If there’s one movie genre that resonates with moviegoers it’s crime drama. People are always interested in the seedy underbelly of society and the denizens that come from that reality to terrorize the more civilized world. While the best crime dramas are typically big budget affairs that involve large casts and a story that sprawls across years, Animal Kingdom proves that the opposite of those characteristics can also compose a satisfying film that only sometimes feels a little small.
In Melbourne, the Cody brothers, Pope (Ben Mendelsohn), Craig (Sullivan Stapleton) and Darren (Luke Ford) form a gang of bank robbers with Pope’s best friend, Barry (Joel Edgerton). The men are watched over and cared for by the Cody matriarch Smurf (Jacki Weaver). As the heat turns up, Pope goes into hiding and police stake out the family home, biding their time until the Cody family makes a mistake. Into this perilous and tense world comes Joshua (James Frecheville), the estranged nephew to the Cody boys ever since their sister took her son away to free him from the criminal life. When renegade police officers murder Barry, the fragile balance within the Cody boys’ lives is destroyed, forcing them to retaliate and catching Joshua in the crossfire. When Joshua realizes that he and those he holds dear are in real danger, he turns to senior police officer Nathan Leckie (Guy Pearce) who has to convince Joshua that turning on his family is the only way to ensure peace. Now Joshua must decide where his allegiances lie and which path he should follow.
Animal Kingdom is a great achievement in that it proves a big budget isn’t necessary to convey the grittiness of criminal life or the savagery with which criminals commit their acts. Writer/director David Michôd wisely sets up the Cody brothers’ criminal history in the opening credit sequence via a number of still images taken from closed circuit video from inside banks being robbed. The effect is surprisingly effective and chilling. Beyond that, there’s actually very little organized crime committed, but anything more would have been superfluous and only slowed down the rest of the story.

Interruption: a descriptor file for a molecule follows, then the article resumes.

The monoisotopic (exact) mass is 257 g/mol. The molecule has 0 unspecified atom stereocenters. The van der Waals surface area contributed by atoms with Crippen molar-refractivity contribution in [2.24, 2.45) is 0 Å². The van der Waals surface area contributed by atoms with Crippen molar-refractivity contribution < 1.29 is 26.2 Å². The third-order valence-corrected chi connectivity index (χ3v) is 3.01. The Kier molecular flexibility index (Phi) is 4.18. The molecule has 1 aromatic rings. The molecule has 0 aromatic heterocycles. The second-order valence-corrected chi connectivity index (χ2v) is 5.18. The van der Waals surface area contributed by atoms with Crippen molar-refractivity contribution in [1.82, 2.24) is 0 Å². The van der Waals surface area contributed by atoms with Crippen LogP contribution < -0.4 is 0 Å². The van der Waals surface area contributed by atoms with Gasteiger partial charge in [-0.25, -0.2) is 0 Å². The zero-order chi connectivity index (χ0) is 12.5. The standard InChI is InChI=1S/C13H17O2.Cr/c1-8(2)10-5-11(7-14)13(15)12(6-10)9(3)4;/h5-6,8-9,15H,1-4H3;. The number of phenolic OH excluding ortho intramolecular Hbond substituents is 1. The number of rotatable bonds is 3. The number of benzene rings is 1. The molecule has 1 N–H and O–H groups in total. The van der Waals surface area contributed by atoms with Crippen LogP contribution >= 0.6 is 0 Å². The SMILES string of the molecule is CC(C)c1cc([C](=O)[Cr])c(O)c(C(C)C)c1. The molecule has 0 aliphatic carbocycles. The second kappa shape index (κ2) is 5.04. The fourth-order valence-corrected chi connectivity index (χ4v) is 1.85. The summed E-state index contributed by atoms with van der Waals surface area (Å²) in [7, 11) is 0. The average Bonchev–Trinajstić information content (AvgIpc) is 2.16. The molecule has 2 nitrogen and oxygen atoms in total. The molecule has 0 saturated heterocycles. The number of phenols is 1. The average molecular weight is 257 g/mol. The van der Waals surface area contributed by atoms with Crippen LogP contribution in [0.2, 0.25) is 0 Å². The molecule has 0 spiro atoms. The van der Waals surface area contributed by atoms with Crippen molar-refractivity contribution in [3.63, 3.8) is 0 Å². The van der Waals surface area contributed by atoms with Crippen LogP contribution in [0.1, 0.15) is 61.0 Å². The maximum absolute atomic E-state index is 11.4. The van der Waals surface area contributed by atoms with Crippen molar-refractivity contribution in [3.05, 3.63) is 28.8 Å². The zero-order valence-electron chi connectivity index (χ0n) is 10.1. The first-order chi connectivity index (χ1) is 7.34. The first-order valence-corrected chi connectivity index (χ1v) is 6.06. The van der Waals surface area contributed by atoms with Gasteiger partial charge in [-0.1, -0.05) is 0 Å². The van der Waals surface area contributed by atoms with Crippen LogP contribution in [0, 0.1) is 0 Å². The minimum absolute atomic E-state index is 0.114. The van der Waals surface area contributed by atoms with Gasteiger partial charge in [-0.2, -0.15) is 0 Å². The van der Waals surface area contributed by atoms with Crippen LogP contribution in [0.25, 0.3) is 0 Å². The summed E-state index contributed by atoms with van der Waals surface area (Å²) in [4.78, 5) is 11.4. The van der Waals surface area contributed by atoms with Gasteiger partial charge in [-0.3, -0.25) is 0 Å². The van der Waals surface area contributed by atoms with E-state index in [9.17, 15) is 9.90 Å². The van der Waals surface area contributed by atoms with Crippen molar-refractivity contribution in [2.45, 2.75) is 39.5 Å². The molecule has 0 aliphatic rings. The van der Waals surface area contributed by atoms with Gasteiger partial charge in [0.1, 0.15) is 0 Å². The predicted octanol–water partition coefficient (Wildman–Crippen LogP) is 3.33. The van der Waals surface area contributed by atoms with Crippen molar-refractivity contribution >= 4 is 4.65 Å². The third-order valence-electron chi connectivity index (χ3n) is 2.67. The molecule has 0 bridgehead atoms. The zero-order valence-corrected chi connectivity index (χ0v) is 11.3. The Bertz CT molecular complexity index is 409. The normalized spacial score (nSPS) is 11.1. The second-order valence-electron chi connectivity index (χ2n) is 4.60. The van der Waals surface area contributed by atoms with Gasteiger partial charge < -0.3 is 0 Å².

The roles are all very well written and acted and each character is distinct and multi-layered. Barry, who is obviously the level-headed member of the gang, is a family man who wants to go legitimate. So it makes sense that his death would lead to drastic behavior among the Cody brothers. While Sullivan Stapleton and Luke Ford turn in fine performances and behave the way viewers will expect them to, it’s Ben Mendelsohn’s acting that will chill audiences. His ability to give tense, deadpan expressions is frightening because one never knows exactly what he’s thinking. His gaze never leaves his object’s personal space and when he reacts it’s usually in an explosive manner. Watching Mendelsohn perform is both intriguing and uncomfortable. Newcomer James Frecheville is satisfactory in his role as the protagonist, although he does appear to be a little wooden for the majority of the film. Only when he discovers the death of someone close to him does his ability to express deep emotion shine, but little touches, like keeping his attention on a game show while paramedics attend to his dying mother early on, remind audiences that he’s still acting rather than just reciting lines.
The limited budget doesn’t hamper the film too much, but at times the movie does feel smaller than one would expect. The story doesn’t span across too many sets and the violence is mostly suggested rather than explicit – though the suggestion is very heavy. An important courtroom scene is cut out, leaving audiences to fill in the blank. Finally, another scene features police officers storming a home, but mostly only in audio. While these aspects don’t necessarily detract from the film, it seems like these choices were made out of necessity rather than true creative freedom.
The pacing is a little slower and the scale is a little smaller than what fans of crime drama may come to expect, but there’s still plenty to enjoy here. The writing and acting are very strong throughout and the deaths are sudden and shocking. The only real issue U.S. audiences may have with Animal Kingdom is the lack of crime to help balance out the drama. Nevertheless, fans of crime drama will have a satisfying experience despite the film’s handful of shortcomings.